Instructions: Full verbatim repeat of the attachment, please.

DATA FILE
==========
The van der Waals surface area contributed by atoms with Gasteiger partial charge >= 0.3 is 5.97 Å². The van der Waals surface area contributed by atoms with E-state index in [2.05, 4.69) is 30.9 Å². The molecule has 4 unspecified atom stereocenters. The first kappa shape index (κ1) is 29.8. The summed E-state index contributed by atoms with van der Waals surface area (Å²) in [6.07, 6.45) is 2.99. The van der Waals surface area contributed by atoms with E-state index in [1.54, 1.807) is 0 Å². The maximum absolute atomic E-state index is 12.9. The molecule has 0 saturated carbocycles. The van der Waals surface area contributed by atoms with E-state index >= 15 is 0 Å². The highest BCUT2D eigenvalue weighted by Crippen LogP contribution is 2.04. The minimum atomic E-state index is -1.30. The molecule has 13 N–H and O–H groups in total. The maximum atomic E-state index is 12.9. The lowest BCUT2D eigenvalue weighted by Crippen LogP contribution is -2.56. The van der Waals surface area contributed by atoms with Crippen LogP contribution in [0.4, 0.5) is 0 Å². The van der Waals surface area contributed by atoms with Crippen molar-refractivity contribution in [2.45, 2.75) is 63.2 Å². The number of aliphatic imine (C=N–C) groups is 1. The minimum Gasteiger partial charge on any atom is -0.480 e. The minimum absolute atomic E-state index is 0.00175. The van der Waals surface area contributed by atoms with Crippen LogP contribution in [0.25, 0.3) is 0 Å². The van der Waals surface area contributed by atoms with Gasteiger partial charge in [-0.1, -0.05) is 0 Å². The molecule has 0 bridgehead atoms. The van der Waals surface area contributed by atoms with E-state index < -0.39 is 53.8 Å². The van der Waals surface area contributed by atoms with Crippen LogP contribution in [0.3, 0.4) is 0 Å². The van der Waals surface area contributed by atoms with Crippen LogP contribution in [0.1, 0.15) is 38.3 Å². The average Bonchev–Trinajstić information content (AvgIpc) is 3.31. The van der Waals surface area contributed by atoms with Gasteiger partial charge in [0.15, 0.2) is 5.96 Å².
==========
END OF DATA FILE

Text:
The van der Waals surface area contributed by atoms with Gasteiger partial charge >= 0.3 is 5.97 Å². The van der Waals surface area contributed by atoms with E-state index in [2.05, 4.69) is 30.9 Å². The molecule has 4 unspecified atom stereocenters. The first kappa shape index (κ1) is 29.8. The summed E-state index contributed by atoms with van der Waals surface area (Å²) in [6.07, 6.45) is 2.99. The van der Waals surface area contributed by atoms with E-state index in [1.54, 1.807) is 0 Å². The maximum absolute atomic E-state index is 12.9. The molecule has 0 saturated carbocycles. The van der Waals surface area contributed by atoms with E-state index >= 15 is 0 Å². The highest BCUT2D eigenvalue weighted by Crippen LogP contribution is 2.04. The minimum atomic E-state index is -1.30. The molecule has 13 N–H and O–H groups in total. The maximum atomic E-state index is 12.9. The lowest BCUT2D eigenvalue weighted by Crippen LogP contribution is -2.56. The van der Waals surface area contributed by atoms with Crippen LogP contribution in [0.4, 0.5) is 0 Å². The van der Waals surface area contributed by atoms with Crippen molar-refractivity contribution in [2.45, 2.75) is 63.2 Å². The number of aliphatic imine (C=N–C) groups is 1. The minimum Gasteiger partial charge on any atom is -0.480 e. The minimum absolute atomic E-state index is 0.00175. The van der Waals surface area contributed by atoms with Crippen LogP contribution in [0.25, 0.3) is 0 Å². The van der Waals surface area contributed by atoms with Gasteiger partial charge in [-0.1, -0.05) is 0 Å². The molecule has 0 bridgehead atoms. The van der Waals surface area contributed by atoms with E-state index < -0.39 is 53.8 Å². The van der Waals surface area contributed by atoms with Crippen LogP contribution in [0.3, 0.4) is 0 Å². The van der Waals surface area contributed by atoms with Crippen LogP contribution in [0.1, 0.15) is 38.3 Å². The average Bonchev–Trinajstić information content (AvgIpc) is 3.31. The van der Waals surface area contributed by atoms with Gasteiger partial charge in [0.15, 0.2) is 5.96 Å².